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July 1999

Charles G. Drake (1920-1998)

Author Affiliations

Copyright 1999 American Medical Association. All Rights Reserved. Applicable FARS/DFARS Restrictions Apply to Government Use.1999

Arch Neurol. 1999;56(7):886. doi:10.1001/archneur.56.7.886

One of the giants of neurological surgery has left us. Although he will always be identified with taking posterior fossa aneurysm surgery from the realm of the daring to the domain of the routine, his contributions were much broader. He realized early on that there was synergy in bringing neurology, neurosurgery, and all the disciplines dealing with the brain under one roof. He did this with his colleague, Henry J. M. Barnett, by becoming the first chairman of the Department of Clinical Neurological Sciences at the University of Western Ontario in London, Ontario, in 1969. They put London on the international map through recruitment of individuals who have excelled in fields beyond those of the founding fathers.

Charles George Drake was born without a father in Windsor, Ontario, his progenitor having died 2 months before his birth during the Spanish influenza epidemic. Drake was raised by his mother until the age of 9 years and then, after she remarried, by his father's 2 sisters. At the age of 18 years, he entered the University of Western Ontario to study medicine and graduated in 1944. He was a junior rotating intern at the Toronto General Hospital in 1944 and 1945, then returned to Western, completing an MS degree in neurophysiology. He spent a year with John Fulton at the Yale University School of Medicine, New Haven, Conn, where he studied the motor physiology of the anterior cerebellum. After 2 years of surgical training at Victoria Hospital in London, Ontario, he went to Toronto General Hospital, where Kenneth McKenzie, Canada's first full-time neurosurgeon, encouraged him to perform the first elective intracerebral operation on a ruptured aneurysm.

Subsequently, Drake visited the greats in neurology and neurosurgery in Europe, including Sir Hugh Cairns in Oxford, England. In 1952, he returned to London, Ontario, where he became the first neurosurgeon in the region. Little by little, his interest in aneurysms prevailed. In 1958, no one in the world except Drake would touch a ruptured basilar aneurysm, and even he lost 4 of his first 5 patients. The daunting odds of operating on these aneurysms were overshadowed by the abysmal prognosis that would result if they were not treated at all. Drake persisted, learning from every case. He recognized the need for a multidisciplinary approach and worked closely with Ronald F. Aitken, an innovative neuro-anesthesiologist, and with John M. Allcock, a skilled neuroradiologist. Soon Drake became the world's foremost aneurysm neurosurgeon, operating on a wide range of patients, from television star Della Reese to a child who was sent to him for treatment by Mother Theresa.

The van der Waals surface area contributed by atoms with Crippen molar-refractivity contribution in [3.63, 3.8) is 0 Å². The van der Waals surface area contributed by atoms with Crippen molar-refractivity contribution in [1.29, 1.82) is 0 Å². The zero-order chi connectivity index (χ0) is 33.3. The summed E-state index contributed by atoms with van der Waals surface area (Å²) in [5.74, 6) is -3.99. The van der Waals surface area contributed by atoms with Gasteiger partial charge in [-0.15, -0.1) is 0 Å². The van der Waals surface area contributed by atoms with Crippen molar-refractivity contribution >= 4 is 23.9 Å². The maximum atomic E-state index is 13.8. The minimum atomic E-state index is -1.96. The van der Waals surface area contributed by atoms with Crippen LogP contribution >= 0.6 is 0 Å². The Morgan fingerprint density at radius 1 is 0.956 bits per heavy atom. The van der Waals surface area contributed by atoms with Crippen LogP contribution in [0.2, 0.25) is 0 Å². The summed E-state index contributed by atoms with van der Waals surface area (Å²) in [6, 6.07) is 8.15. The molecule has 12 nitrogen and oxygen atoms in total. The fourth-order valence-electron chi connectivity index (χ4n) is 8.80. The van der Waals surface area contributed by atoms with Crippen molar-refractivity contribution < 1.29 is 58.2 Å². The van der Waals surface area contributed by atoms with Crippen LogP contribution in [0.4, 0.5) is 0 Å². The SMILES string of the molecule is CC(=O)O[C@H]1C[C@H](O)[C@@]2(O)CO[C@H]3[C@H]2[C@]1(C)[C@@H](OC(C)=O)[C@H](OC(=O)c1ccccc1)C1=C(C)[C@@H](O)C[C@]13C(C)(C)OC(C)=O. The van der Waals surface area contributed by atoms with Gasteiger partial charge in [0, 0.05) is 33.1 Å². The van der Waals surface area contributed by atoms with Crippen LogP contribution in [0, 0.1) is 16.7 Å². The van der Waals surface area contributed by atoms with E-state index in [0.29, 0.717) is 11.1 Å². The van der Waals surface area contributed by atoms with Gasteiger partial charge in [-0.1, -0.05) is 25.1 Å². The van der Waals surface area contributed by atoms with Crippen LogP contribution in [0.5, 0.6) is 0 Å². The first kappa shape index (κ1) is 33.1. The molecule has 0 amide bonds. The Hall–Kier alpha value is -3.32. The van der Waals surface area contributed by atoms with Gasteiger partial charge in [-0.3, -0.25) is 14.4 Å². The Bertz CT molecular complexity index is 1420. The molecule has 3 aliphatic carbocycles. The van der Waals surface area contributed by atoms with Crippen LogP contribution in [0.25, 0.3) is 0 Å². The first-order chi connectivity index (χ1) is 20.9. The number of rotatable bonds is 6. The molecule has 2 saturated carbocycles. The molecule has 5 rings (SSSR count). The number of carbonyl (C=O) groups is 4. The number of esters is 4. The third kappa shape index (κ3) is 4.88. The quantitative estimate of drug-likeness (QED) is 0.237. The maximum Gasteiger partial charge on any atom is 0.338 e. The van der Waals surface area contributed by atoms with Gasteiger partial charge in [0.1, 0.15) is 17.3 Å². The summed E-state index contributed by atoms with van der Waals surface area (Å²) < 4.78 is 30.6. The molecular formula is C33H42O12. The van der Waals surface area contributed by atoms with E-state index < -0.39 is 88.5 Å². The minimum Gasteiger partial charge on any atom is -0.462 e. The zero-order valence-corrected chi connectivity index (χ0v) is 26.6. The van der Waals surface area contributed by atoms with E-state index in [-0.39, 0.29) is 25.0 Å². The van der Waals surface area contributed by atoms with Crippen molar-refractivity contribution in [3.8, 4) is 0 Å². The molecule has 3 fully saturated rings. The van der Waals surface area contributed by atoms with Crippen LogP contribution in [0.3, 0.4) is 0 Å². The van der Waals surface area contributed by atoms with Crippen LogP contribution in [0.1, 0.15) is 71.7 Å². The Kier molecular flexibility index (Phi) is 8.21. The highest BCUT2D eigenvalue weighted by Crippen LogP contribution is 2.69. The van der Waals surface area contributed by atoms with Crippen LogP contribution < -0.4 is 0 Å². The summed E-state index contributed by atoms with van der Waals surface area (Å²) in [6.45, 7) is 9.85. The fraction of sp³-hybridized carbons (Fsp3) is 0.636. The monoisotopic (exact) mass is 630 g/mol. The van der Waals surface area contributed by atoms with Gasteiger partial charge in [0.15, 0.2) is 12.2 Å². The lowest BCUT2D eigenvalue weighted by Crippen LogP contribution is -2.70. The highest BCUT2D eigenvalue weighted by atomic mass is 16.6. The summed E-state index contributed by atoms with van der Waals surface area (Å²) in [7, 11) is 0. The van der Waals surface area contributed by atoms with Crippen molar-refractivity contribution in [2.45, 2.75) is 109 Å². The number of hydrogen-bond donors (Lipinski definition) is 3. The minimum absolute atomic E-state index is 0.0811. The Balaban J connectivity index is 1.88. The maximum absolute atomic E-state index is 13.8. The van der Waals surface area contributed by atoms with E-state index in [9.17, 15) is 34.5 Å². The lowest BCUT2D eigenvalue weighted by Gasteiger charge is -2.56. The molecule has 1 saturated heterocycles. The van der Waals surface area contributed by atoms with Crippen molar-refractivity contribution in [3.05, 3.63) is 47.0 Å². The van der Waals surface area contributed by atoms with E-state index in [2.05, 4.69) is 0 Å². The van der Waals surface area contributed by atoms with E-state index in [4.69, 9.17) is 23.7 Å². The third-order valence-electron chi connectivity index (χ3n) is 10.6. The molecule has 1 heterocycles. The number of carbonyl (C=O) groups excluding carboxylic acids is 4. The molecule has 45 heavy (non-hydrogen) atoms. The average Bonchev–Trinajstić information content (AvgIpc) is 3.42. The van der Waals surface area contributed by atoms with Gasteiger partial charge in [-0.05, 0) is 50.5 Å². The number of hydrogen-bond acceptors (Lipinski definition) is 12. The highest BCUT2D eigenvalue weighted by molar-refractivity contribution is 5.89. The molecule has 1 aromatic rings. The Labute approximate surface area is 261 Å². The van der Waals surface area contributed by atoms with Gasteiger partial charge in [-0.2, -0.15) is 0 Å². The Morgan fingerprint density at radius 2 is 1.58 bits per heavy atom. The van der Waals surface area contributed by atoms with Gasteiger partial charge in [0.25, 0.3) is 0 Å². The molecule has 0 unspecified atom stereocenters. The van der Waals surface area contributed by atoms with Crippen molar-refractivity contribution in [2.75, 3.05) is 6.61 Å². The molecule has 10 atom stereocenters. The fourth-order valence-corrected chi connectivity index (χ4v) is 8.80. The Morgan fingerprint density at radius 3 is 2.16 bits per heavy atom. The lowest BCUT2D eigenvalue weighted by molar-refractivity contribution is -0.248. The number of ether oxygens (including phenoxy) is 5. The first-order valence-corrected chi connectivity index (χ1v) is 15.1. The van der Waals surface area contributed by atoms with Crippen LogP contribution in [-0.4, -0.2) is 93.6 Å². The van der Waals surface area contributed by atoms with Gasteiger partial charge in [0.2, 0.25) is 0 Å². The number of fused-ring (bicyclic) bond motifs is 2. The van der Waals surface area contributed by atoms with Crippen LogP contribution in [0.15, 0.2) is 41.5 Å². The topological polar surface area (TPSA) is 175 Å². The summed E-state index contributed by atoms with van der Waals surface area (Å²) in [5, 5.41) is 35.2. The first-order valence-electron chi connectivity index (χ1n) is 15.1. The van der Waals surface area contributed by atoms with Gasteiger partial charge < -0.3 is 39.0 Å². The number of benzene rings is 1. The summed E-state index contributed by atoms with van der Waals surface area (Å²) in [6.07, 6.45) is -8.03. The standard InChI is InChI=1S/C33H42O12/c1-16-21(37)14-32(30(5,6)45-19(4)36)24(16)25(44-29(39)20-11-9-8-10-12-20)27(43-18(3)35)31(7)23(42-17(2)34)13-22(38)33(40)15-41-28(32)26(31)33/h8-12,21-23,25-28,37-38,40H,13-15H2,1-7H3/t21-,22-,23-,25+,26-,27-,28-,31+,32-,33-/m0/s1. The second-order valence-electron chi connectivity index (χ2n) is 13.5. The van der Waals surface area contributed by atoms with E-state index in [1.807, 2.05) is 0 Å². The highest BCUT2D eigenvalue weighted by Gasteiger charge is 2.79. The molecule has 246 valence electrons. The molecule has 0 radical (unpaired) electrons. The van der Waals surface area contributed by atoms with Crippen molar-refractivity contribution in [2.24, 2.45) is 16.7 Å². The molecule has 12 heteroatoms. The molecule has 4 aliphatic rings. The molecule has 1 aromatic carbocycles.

He was chairman of the Department of Clinical Neurological Sciences (1969-1974) and chairman of the Department of Surgery (1974-1984) at the University of Western Ontario. He was president of the Royal College of Physicians and Surgeons of Canada (1971-1973), of the American Association of Neurological Surgeons (1977), of the World Federation of Neurosurgical Societies (1977-1981), and of the American College of Surgeons (1984-1985). He was chairman of the editorial board of the Journal of Neurosurgery (1975-1976) and a member of the editorial boards of several scientific journals. He authored or coauthored more than 100 scientific publications, culminating in the classic 1995 monograph, Surgery of Vertebrobasilar Aneurysms: London, Ontario, Experience on 1,767 Patients, with S. J. Peerless and J. A. Hernesniemi.

Drake combined the highest professional standards with uncommon modesty, stressing his errors as lessons rather than his triumphs. He fished, hunted, and flew his own airplane. He golfed with characteristic intensity and excellence, scoring 3 holes-in-one in his lifetime. Charlie enjoyed tireless support from his beloved wife, Ruthie. Together they had 4 sons and 14 grandchildren.

He had a special interest in young people and showed keen curiosity about all brain disciplines. He came to the weekly clinical neurosciences rounds faithfully and could always be counted on to ask the question that everyone wanted to ask but did not dare. The department's annual research day for residents, fellows, graduates, and postdoctoral students has been named after him, and a research prize has been instituted to honor his interest in the careers of young people. He had such a powerful, benevolent, and pervasive personality that his presence is only slightly diminished by his physical absence.